Clock Tree Synthesis starts the process of signal routing considering the most time critical signals. The aim is to distribute the clock signal to all the design elements to avoid skew and minimise latency.
The work involves both clock tree building and clock tree balancing. There are various structures for clock trees, H and X shapes, fishbone, spines, etc. and can have multiple decompositions. Clock tree inverters are placed equidistant to keep the pulse widths symmetrical to ensure edge triggered events. Balancing a tree involves adding clock tree buffers (CTB) for clock skew reduction.
Like other physical design activities the amount of design effort depends on the complexity and constraints of the overall SoC design. The clock network in a SoC design can be a significant consumer of power. Careful use of clock tree inverters and buffers minimises area and power demands.
The performance of the clock network is likely to vary with temperature, meeting timing closure under some conditions but not others. Like other steps in the physical design flow it is likely iterations of design may be required, especially if SoC design constraints are tight. The H-tree shape provides a natural routing symmetrical structure that minimizes skew that can aid stability over temperature ranges. Maintaining the routing of the H-tree shape can be complicated by placement of large memories and other macros and may need manual intervention to adjust EDA tool algorithm selection of tree structures to maintain design constraints.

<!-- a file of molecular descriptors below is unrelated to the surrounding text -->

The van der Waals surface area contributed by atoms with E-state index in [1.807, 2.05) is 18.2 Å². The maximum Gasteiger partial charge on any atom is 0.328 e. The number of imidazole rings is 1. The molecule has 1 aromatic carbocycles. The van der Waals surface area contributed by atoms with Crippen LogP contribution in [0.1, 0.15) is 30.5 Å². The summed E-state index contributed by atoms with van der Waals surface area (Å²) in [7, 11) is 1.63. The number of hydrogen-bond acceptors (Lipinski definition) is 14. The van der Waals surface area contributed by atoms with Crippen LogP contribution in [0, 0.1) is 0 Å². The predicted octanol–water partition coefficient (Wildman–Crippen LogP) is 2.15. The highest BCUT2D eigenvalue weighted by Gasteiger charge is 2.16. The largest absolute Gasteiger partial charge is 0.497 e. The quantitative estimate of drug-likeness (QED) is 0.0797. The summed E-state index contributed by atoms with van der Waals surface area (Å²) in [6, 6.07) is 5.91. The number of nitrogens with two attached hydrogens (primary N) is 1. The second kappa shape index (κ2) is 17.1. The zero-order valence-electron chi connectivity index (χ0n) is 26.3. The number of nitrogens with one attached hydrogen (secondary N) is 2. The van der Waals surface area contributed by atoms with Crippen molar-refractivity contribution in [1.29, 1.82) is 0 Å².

Complexity of the SoC design will determine if standard automated clock flow can be maintained. Each EDA tool provider has clock tree design strategies and optimisations that reduce power, improve performance or reduce area and other design objectives.
The outputs are Design Exchange Format (DEF), Standard Parasitic Exchange Format (SPEF), and Netlist files.